As anyone who saw the classic dystopian film Gattaca would recall, there are serious ethical issues that must be considered with PGD. PGD can test for gender and other genetic issues completely unrelated to health, which opens up an entire Pandora’s box.

Shaare Zedek is the only Israeli hospital with its own in-house ethical committee, which decides if the applying couples should receive PGD treatment, as well as ensuring that the entire process conforms to Halachah. The department assists Jews and Arabs alike.

Furthermore, as IVF treatments can be personally invasive on a physical and emotional level, the department’s staff of 30 are unusually sensitive to this potential discomfort and act accordingly.

There is also the issue of what happens to the fertilized, but diseased, embryos. Those embryos are used for testing to help the doctors improve their research and treatment. Before beginning treatment, the couples sign a waiver giving their consent.

Rabbi Fuld shared with The Jewish Press a few stories of the people he helped.

One ultra-Orthodox couple, based on genetic screening before marriage, knew they could never have children, as the risk was too high. But what could they do? They had fallen in love, and decided to marry anyway. Not having children was the price they were willing to pay to stay together. But they continued to search for a method that would work for them, and hearing about Shaare Zedek’s groundbreaking research, they flew to Israel for treatment.

Needless to say, they now have a healthy child.

In another unusual story, Shaare Zedek treated a couple afflicted with a form of dwarfism. Research at other hospitals had determined that it’s basically impossible to help such couples conceive a child, much less a healthy one. Yet today, there is a healthy child walking around Jerusalem, who will grow to normal height.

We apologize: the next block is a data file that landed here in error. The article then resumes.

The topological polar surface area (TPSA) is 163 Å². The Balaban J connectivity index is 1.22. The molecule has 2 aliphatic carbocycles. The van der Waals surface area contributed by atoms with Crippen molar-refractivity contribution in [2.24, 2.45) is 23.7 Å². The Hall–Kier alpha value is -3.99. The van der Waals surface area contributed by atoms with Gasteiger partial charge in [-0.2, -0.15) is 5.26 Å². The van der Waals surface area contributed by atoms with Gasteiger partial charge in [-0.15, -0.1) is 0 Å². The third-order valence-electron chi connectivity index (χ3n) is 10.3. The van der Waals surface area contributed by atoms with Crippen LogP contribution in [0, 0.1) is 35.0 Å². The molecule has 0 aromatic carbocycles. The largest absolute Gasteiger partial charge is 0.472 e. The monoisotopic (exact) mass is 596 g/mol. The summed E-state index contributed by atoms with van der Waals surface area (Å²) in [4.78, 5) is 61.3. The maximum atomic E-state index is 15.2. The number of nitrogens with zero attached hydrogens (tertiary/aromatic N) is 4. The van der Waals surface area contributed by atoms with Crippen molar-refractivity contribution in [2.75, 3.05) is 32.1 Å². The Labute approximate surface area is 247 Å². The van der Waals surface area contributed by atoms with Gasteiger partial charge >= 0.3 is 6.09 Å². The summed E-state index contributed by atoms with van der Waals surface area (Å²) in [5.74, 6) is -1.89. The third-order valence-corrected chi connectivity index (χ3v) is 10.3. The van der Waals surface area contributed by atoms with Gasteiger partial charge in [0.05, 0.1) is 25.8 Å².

Title: Overcoming Infertility: A Guide for Jewish Couples

Wednesday, August 9th, 2006

Title: Overcoming Infertility: A Guide for Jewish Couples
Author: Richard V. Grazi, M.D.
Publisher: The Toby Press, New Milford, CT

 

     Many of the readers of The Jewish Press are already familiar with the author of the chapters in this new book. As the editor of what is actually an anthology, he has included chapters by others who are also renowned experts in their respective fields.

 

      At a time when texts issued from medical publishers often run from a high two figures to mid three figures ($80-300), this new 500 plus page book is only $30 (list price) and is one of the closest things to an encyclopedia on the latest information about fertility treatment for Jewish couples having difficulty conceiving.

 

      Dr. Grazi has included sections on the history and background of fertility treatments, the diagnostic methods available for evaluation, methods of therapeutic intervention, ethical issues and a final resource section. Halachic viewpoints predominate, and included are chapters by prominent rabbis and Jewish educators on issues within their purview.

 

      As the medical director of The Genesis Fertility & Reproductive Medicine Clinic, an affiliate of Maimonides Medical Center in Brooklyn, New York, Dr. Grazi has had the opportunity to evaluate and assist many thousands of patients in achieving successful pregnancies. He incorporates the information gleaned from these many cases as well as his years of study and medical training into a book that is as complete as any current medical text – but still eminently readable for the layman.

 

      Any book explaining medical conditions must invariably use medical terminology, and Dr. Grazi has conveniently included a glossary that fully explains the references as well a list of acronyms in current use. There is also a glossary of halachic terminology. The publishers have also included an exemplary index, enabling careful study, subject by subject, to make this into a well-used reference manual. There is an extensive number of beautifully rendered medical illustrations by Dr. Grazi’s son, Joseph, as well as excellent charts and tables. Most of the chapters are presented complete with footnotes and references for further study and research.

 

      Of course, all recent and current technologies are referenced and explained, including PGD (preimplantation genetic diagnosis), which is especially important in the Jewish community, where there is a significant interest in methods of avoidance of inheritable birth disorders.

Printed from: http://www.jewishpress.com/sections/title-overcoming-infertility-a-guide-for-jewish-couples/2006/08/09/